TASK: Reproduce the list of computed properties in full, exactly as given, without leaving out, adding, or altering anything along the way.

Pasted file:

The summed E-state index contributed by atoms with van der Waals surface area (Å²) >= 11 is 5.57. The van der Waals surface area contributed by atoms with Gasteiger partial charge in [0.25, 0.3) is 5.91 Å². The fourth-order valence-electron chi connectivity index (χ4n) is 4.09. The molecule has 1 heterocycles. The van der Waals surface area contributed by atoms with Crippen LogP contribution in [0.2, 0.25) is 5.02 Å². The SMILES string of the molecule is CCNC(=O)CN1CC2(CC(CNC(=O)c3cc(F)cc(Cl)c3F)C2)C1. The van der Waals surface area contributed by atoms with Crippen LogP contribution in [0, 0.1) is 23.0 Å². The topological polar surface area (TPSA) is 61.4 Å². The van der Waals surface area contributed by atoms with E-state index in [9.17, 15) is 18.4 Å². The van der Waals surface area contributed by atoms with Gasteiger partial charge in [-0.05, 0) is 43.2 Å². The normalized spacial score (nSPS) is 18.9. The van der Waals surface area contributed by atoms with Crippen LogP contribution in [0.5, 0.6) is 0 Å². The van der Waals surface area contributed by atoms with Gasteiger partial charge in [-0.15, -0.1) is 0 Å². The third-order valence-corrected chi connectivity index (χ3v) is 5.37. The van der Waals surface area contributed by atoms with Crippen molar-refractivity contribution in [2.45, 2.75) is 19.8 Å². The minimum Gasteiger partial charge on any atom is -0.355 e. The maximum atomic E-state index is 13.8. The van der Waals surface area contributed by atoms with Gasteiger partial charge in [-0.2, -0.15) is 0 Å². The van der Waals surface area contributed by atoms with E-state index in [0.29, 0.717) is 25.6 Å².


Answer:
The summed E-state index contributed by atoms with van der Waals surface area (Å²) >= 11 is 5.57. The van der Waals surface area contributed by atoms with Gasteiger partial charge in [0.25, 0.3) is 5.91 Å². The fourth-order valence-electron chi connectivity index (χ4n) is 4.09. The molecule has 1 heterocycles. The van der Waals surface area contributed by atoms with Crippen LogP contribution in [0.2, 0.25) is 5.02 Å². The SMILES string of the molecule is CCNC(=O)CN1CC2(CC(CNC(=O)c3cc(F)cc(Cl)c3F)C2)C1. The van der Waals surface area contributed by atoms with Crippen LogP contribution in [0, 0.1) is 23.0 Å². The topological polar surface area (TPSA) is 61.4 Å². The van der Waals surface area contributed by atoms with E-state index in [9.17, 15) is 18.4 Å². The van der Waals surface area contributed by atoms with Gasteiger partial charge in [-0.05, 0) is 43.2 Å². The normalized spacial score (nSPS) is 18.9. The van der Waals surface area contributed by atoms with Crippen LogP contribution in [0.5, 0.6) is 0 Å². The van der Waals surface area contributed by atoms with Gasteiger partial charge in [-0.15, -0.1) is 0 Å². The third-order valence-corrected chi connectivity index (χ3v) is 5.37. The van der Waals surface area contributed by atoms with Crippen molar-refractivity contribution in [2.45, 2.75) is 19.8 Å². The minimum Gasteiger partial charge on any atom is -0.355 e. The maximum atomic E-state index is 13.8. The van der Waals surface area contributed by atoms with Gasteiger partial charge in [-0.2, -0.15) is 0 Å². The van der Waals surface area contributed by atoms with E-state index in [0.29, 0.717) is 25.6 Å².